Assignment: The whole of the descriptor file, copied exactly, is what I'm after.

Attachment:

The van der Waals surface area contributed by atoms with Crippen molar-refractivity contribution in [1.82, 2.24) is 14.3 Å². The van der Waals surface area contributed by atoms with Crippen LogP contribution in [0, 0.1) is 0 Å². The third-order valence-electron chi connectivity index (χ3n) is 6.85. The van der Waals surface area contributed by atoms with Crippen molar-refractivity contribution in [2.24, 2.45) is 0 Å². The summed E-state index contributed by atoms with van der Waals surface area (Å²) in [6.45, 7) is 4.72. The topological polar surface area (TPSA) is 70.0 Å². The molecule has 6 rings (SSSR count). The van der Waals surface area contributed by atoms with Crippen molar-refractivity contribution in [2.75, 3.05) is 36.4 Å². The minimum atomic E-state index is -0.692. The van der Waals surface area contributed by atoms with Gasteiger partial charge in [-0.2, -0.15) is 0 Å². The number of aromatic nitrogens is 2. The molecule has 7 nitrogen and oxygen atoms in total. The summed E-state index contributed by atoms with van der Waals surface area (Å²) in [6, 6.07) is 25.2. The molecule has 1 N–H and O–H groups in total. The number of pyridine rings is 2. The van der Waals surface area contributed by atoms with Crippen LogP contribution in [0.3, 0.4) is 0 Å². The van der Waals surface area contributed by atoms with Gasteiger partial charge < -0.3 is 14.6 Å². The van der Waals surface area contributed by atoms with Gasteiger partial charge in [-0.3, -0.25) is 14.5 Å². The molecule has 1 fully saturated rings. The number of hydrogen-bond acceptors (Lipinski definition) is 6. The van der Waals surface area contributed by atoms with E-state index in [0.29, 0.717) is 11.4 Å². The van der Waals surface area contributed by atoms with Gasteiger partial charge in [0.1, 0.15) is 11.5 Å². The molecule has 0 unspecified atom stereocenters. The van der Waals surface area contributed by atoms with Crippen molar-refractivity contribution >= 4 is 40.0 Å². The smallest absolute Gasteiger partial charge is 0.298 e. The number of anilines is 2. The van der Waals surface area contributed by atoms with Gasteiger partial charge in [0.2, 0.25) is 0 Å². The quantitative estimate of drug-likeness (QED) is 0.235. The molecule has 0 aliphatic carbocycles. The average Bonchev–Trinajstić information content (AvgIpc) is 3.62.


The van der Waals surface area contributed by atoms with Crippen molar-refractivity contribution in [1.82, 2.24) is 14.3 Å². The van der Waals surface area contributed by atoms with Crippen LogP contribution in [0, 0.1) is 0 Å². The third-order valence-electron chi connectivity index (χ3n) is 6.85. The van der Waals surface area contributed by atoms with Crippen molar-refractivity contribution in [2.24, 2.45) is 0 Å². The summed E-state index contributed by atoms with van der Waals surface area (Å²) in [6.45, 7) is 4.72. The topological polar surface area (TPSA) is 70.0 Å². The molecule has 6 rings (SSSR count). The van der Waals surface area contributed by atoms with Crippen molar-refractivity contribution in [2.75, 3.05) is 36.4 Å². The minimum atomic E-state index is -0.692. The van der Waals surface area contributed by atoms with Gasteiger partial charge in [-0.2, -0.15) is 0 Å². The number of aromatic nitrogens is 2. The molecule has 7 nitrogen and oxygen atoms in total. The summed E-state index contributed by atoms with van der Waals surface area (Å²) in [6, 6.07) is 25.2. The molecule has 1 N–H and O–H groups in total. The number of pyridine rings is 2. The van der Waals surface area contributed by atoms with Crippen LogP contribution in [0.3, 0.4) is 0 Å². The van der Waals surface area contributed by atoms with Gasteiger partial charge < -0.3 is 14.6 Å². The van der Waals surface area contributed by atoms with Gasteiger partial charge in [-0.3, -0.25) is 14.5 Å². The molecule has 1 fully saturated rings. The number of hydrogen-bond acceptors (Lipinski definition) is 6. The van der Waals surface area contributed by atoms with E-state index in [0.29, 0.717) is 11.4 Å². The van der Waals surface area contributed by atoms with Gasteiger partial charge in [0.1, 0.15) is 11.5 Å². The molecule has 0 unspecified atom stereocenters. The van der Waals surface area contributed by atoms with Crippen molar-refractivity contribution >= 4 is 40.0 Å². The smallest absolute Gasteiger partial charge is 0.298 e. The number of anilines is 2. The van der Waals surface area contributed by atoms with Gasteiger partial charge in [0.2, 0.25) is 0 Å². The quantitative estimate of drug-likeness (QED) is 0.235. The molecule has 0 aliphatic carbocycles. The average Bonchev–Trinajstić information content (AvgIpc) is 3.62.